In today’s top stories from Europe, the Middle East and Africa (EMEA), the European Supervisory Authorities said cryptocurrency exchanges that break money laundering rules should have to forfeit their licenses. Plus, the British government said the Bank of England should take over the management of collapsing stablecoins, and HyperPay raised $36 million to expand payment services in the Middle East and North Africa (MENA).
Cryptocurrency exchanges that breach anti-money laundering (AML) rules should lose their licenses, a group of European Union financial officials said. This recommendation — coming from European Supervisory Authorities (EBA, EIOPA and ESMA – ESAs) — arrives on the advent of the proposed Markets in Crypto-Assets Regulation (MiCA), which is under negotiations. Authorities that have the power to register and authorize crypto exchanges and wallet providers must “be empowered to withdraw the authorization/registration for serious breaches of AML/CFT [anti-money laundering and terrorist finance] rules,” the officials said.
The U.K. Treasury has launched a consultation proposing an insolvency regime for digital assets, systemic stablecoins in particular. The government said the recent TerraUSD crash has underlined the need for regulation to mitigate consumer and financial stability risk. Under the new system, the Bank of England would replace the Financial Conduct Authority (FCA) as the lead institution handling the stablecoin collapse, while the FCA would still have the power to regulate and supervise firms engaged in electronic money and payment activities.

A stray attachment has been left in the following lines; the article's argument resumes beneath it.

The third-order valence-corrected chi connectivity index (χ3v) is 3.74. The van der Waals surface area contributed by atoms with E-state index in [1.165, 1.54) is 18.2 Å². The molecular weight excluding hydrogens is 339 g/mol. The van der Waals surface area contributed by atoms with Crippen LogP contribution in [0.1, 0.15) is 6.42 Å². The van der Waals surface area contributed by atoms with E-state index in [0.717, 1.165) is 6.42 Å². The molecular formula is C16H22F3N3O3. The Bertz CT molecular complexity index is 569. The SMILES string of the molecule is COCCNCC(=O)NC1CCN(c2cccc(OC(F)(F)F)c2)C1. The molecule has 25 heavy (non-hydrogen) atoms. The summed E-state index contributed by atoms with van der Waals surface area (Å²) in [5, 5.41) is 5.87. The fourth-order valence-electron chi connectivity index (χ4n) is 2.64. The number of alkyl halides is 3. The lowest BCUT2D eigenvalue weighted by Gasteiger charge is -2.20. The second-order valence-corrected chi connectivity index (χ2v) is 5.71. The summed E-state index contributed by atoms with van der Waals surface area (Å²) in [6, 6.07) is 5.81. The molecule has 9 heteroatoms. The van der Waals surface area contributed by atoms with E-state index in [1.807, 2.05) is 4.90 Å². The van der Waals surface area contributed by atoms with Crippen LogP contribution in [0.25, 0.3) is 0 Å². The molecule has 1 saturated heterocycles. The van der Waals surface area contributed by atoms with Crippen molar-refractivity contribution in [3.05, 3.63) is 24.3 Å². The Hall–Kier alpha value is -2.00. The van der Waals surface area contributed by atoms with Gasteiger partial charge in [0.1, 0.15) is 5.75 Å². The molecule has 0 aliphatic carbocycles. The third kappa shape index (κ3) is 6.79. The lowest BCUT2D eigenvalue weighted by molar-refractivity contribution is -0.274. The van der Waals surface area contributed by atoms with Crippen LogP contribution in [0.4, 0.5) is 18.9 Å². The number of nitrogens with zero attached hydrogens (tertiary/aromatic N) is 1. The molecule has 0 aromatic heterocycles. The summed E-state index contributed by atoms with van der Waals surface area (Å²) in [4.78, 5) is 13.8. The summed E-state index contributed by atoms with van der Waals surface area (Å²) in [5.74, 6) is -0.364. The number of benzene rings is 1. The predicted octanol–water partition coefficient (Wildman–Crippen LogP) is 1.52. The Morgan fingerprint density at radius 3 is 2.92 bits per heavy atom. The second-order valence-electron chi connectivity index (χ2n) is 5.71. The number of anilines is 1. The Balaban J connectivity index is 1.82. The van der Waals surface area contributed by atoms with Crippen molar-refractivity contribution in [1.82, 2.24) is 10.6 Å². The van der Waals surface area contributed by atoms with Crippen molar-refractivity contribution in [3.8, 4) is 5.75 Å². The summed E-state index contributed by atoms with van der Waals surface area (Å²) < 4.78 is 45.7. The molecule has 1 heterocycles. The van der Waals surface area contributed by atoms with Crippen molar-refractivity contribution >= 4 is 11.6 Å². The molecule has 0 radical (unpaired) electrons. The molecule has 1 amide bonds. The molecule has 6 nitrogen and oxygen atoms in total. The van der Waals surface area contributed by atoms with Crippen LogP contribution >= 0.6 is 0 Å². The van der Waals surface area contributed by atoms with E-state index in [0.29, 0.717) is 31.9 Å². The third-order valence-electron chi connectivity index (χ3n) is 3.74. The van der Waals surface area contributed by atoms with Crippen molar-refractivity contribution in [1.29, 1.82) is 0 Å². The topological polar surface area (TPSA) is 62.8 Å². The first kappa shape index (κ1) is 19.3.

Payments FinTech HyperPay has raised $36.7 million to expand its payment services to merchants in the MENA region. HyperPay offers payment processing services, invoicing, risk and fraud management, and other services to support small businesses. The company will use the funding to continue expanding across Egypt and the Gulf Cooperation region, grow its infrastructure and build out its suite of products.
Data network Plaid is joining forces with Dutch FinTech Mollie to help merchants across Europe and the U.K. open online stores and receive payments. The collaboration will link Plaid’s open banking data network directly to Mollie’s platform, letting Mollie validate bank account ownership in real time. Mollie’s onboarding process previously involved numerous identity and bank account ownership verification checks. For now, support is being extended to Mollie’s merchants in the U.K., with assistance with the onboarding process in France and Germany due to follow in the coming months.
Israeli digital freight booking and payment platform Freightos is set to go public via a merger with special purpose acquisition corporation (SPAC) Gesher Acquisition in a deal worth $435 million. The founders of Freightos were inspired by the effects of digital technologies on passenger travel, retail and lodging.